Summer Depression: Embracing the Warmth Within
Typically summer is thought of as a more care-free, lighthearted time – so what if you are struggling with summer depression?
Therapist Claudia Behnke offers her advice from a psychosynthesis perspective
We have therapists available to support you with depression here
As summer unfolds and the world around us blossoms with life, some people find themselves trapped in the depths of summer depression. While it may seem contradictory to associate depression with a season typically linked to joy and happiness, this is the reality for some people that plunge into darkness during this time of the year.
This article will examine how psychosynthesis can be used as a tool to help understand and manage some symptoms connected to summer depression. Psychosynthesis aims to help individuals find inner harmony and regain joy and purpose.
Understanding summer depression
Summer depression is also called summer-onset seasonal depressive disorder (SAD). It affects people during the warmer months.
Summer depression is different from the usual form of SAD that occurs during the darker winter months. It can be caused by factors like excessive heat, disruptions in routines, social stress, and feelings of isolation.
Summer can be a time of intense pressure for people to stay active and happy. This can lead them to feel out of synch with their surroundings (Magnusson & Partonen, 2005; Rohan, 2015).
Relationships and social expectations
Increased social expectations in the summer can bring on feelings of loneliness and isolation as well as heighten feelings of inadequacy. The pressure to conform to society's expectations for engagement in social activities during the summer months can be particularly difficult. Invitations to hen/stag dos, garden parties and barbecues can seem very daunting when we are feeling low.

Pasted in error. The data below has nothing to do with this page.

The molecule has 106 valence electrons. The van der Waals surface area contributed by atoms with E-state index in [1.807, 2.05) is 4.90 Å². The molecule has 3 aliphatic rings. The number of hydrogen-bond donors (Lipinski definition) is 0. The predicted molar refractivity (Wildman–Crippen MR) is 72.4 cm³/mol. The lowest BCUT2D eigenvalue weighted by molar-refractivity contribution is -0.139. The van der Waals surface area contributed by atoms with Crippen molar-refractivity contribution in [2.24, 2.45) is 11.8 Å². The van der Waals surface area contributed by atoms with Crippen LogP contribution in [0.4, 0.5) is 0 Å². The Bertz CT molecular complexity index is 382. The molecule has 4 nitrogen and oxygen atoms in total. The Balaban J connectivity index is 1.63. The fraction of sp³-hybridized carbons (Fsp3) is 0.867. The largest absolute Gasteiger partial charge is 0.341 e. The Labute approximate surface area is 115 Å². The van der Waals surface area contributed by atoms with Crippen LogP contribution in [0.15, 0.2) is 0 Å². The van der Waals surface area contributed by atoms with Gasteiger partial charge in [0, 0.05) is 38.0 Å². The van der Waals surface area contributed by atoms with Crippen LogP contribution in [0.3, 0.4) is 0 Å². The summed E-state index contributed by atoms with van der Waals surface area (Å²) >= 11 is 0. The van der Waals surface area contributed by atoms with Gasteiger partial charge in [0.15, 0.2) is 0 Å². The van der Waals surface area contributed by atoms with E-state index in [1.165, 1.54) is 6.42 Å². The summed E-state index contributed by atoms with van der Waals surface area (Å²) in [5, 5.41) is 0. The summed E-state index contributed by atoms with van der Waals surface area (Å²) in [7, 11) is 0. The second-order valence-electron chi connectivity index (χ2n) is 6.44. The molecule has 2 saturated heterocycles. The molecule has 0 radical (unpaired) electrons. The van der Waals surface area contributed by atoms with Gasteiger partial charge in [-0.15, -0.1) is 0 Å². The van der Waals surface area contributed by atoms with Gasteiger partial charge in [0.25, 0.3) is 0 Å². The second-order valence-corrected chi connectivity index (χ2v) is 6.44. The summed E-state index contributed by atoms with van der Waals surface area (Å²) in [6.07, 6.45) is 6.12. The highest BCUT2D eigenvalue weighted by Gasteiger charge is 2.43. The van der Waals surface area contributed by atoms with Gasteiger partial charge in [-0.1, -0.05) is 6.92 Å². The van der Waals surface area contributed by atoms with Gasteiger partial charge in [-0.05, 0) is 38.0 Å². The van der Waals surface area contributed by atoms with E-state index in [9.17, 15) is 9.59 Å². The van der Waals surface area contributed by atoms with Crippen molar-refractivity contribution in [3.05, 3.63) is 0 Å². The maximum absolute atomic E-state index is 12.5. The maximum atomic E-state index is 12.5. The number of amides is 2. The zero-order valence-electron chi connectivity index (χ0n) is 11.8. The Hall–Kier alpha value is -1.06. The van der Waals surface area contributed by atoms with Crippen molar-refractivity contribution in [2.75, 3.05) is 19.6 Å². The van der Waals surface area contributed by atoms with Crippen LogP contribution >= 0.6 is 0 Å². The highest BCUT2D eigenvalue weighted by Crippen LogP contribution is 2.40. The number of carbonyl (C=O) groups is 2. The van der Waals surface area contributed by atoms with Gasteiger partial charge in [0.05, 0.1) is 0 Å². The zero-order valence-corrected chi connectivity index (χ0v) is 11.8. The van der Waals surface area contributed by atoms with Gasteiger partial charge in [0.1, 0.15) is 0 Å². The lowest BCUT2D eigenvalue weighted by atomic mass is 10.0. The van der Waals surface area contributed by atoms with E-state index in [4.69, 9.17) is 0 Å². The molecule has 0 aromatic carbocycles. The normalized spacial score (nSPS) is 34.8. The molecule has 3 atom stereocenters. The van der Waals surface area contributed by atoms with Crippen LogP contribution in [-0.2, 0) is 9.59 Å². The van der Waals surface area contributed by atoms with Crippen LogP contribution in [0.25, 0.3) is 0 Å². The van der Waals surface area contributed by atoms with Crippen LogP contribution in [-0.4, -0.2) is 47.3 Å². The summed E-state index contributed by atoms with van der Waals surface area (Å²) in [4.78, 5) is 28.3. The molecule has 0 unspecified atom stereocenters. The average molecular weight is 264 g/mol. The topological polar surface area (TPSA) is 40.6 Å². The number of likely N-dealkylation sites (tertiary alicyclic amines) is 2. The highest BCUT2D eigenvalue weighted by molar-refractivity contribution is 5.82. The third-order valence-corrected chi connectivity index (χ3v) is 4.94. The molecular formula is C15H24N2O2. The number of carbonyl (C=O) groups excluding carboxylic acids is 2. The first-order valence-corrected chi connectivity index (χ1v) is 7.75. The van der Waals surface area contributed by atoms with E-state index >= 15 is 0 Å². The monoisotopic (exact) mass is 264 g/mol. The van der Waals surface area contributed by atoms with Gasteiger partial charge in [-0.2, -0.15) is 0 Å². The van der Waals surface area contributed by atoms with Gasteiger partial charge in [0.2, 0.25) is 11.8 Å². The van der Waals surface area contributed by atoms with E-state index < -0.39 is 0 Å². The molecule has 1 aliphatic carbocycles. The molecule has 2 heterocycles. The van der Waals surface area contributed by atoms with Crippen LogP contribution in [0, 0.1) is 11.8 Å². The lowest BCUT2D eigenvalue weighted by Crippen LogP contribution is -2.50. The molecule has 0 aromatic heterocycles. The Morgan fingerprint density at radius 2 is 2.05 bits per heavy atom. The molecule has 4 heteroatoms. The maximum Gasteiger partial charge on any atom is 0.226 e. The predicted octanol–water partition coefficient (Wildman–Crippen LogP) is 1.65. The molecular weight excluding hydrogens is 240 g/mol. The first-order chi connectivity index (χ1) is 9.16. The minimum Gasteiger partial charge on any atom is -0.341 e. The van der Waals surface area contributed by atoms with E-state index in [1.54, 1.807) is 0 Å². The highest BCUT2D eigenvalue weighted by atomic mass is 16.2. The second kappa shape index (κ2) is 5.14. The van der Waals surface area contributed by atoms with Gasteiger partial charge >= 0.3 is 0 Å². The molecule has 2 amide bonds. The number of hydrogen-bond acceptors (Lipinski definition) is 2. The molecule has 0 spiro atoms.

Psychosynthesis emphasises the importance of authentic relationships in which people feel comfortable setting healthy boundaries and expressing their needs. Setting realistic expectations and boundaries around social engagements can reduce feelings of overwhelm.
Seeking out support from good friends, family members or therapists and engaging in meaningful conversations, sharing your experiences and creating a support system can reduce feelings of loneliness and help to create a sense of belonging.
Body image issues
We typically spend more time outside in the summer months to enjoy activities such as swimming, picnics, beach trips, and wearing lighter clothes. This can trigger a judgemental part of us which critiques our bodies and compares ourselves to models and influencers.
Body image issues can be exacerbated by the pressure of the cultural ideal of a beach body, summer diets, internalised societal standards of beauty, as well as increased skin exposure.
To fully enjoy the summer, it's important to look at our own internalised expectations of beauty and the mindsets we are holding around them. It's important to question our narrative and work on self-acceptance, rather than trying to aspire to an unrealistic body ideal.
Embrace body confidence in a variety of ways: challenge beauty ideals and understand that every body is a beach body, practise self-compassion and confront negative thoughts. Engage in activities that promote your overall wellbeing. Accept as well as appreciate your bodies for what it is, to help you create an environment of support and empowerment that will allow you to enjoy the warmth and beauty the season has to offer without having to worry about wearing a bikini.